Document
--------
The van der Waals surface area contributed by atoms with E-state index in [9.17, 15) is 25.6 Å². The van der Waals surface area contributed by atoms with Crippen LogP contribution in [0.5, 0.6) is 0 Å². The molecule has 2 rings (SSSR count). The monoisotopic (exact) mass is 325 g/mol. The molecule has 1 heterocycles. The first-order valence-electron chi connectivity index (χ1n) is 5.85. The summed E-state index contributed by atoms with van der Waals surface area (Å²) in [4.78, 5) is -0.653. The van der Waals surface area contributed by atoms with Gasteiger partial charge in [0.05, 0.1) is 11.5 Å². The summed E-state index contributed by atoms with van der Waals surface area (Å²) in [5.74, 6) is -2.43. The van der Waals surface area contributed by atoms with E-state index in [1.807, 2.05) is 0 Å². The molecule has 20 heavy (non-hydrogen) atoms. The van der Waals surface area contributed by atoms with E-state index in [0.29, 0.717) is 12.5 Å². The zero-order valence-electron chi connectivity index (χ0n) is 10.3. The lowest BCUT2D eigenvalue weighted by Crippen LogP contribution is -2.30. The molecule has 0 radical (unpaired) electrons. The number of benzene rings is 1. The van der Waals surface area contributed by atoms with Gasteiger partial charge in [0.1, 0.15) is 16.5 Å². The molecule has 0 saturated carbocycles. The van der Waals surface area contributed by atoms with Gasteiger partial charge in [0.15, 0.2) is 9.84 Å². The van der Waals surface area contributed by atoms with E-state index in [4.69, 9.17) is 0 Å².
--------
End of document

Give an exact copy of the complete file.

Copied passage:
The van der Waals surface area contributed by atoms with E-state index in [9.17, 15) is 25.6 Å². The van der Waals surface area contributed by atoms with Crippen LogP contribution in [0.5, 0.6) is 0 Å². The molecule has 2 rings (SSSR count). The monoisotopic (exact) mass is 325 g/mol. The molecule has 1 heterocycles. The first-order valence-electron chi connectivity index (χ1n) is 5.85. The summed E-state index contributed by atoms with van der Waals surface area (Å²) in [4.78, 5) is -0.653. The van der Waals surface area contributed by atoms with Gasteiger partial charge in [0.05, 0.1) is 11.5 Å². The summed E-state index contributed by atoms with van der Waals surface area (Å²) in [5.74, 6) is -2.43. The van der Waals surface area contributed by atoms with E-state index in [1.807, 2.05) is 0 Å². The molecule has 20 heavy (non-hydrogen) atoms. The van der Waals surface area contributed by atoms with E-state index in [0.29, 0.717) is 12.5 Å². The zero-order valence-electron chi connectivity index (χ0n) is 10.3. The lowest BCUT2D eigenvalue weighted by Crippen LogP contribution is -2.30. The molecule has 0 radical (unpaired) electrons. The number of benzene rings is 1. The van der Waals surface area contributed by atoms with Gasteiger partial charge in [0.1, 0.15) is 16.5 Å². The molecule has 0 saturated carbocycles. The van der Waals surface area contributed by atoms with Gasteiger partial charge in [0.15, 0.2) is 9.84 Å². The van der Waals surface area contributed by atoms with E-state index in [4.69, 9.17) is 0 Å².